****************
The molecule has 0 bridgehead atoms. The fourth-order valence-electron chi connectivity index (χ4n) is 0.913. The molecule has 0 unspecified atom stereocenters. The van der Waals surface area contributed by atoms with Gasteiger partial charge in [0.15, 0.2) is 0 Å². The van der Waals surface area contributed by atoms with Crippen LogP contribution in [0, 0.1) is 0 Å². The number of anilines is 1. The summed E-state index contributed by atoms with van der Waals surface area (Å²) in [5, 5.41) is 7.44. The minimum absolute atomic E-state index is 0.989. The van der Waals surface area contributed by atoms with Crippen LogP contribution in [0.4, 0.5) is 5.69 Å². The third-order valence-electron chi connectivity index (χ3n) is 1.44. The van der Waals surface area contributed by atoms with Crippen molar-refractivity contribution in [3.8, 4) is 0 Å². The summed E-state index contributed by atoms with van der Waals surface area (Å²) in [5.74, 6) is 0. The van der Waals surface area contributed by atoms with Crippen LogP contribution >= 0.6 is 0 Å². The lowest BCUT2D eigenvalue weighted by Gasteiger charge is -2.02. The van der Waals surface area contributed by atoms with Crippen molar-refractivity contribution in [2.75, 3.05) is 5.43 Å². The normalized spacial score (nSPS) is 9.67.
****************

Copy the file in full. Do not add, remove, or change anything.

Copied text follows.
The molecule has 0 bridgehead atoms. The fourth-order valence-electron chi connectivity index (χ4n) is 0.913. The molecule has 0 unspecified atom stereocenters. The van der Waals surface area contributed by atoms with Gasteiger partial charge in [0.15, 0.2) is 0 Å². The van der Waals surface area contributed by atoms with Crippen LogP contribution in [0, 0.1) is 0 Å². The number of anilines is 1. The summed E-state index contributed by atoms with van der Waals surface area (Å²) in [5, 5.41) is 7.44. The minimum absolute atomic E-state index is 0.989. The van der Waals surface area contributed by atoms with Crippen LogP contribution in [0.4, 0.5) is 5.69 Å². The third-order valence-electron chi connectivity index (χ3n) is 1.44. The van der Waals surface area contributed by atoms with Crippen molar-refractivity contribution in [3.8, 4) is 0 Å². The summed E-state index contributed by atoms with van der Waals surface area (Å²) in [5.74, 6) is 0. The van der Waals surface area contributed by atoms with Crippen LogP contribution >= 0.6 is 0 Å². The lowest BCUT2D eigenvalue weighted by Gasteiger charge is -2.02. The van der Waals surface area contributed by atoms with Crippen molar-refractivity contribution in [2.75, 3.05) is 5.43 Å². The normalized spacial score (nSPS) is 9.67.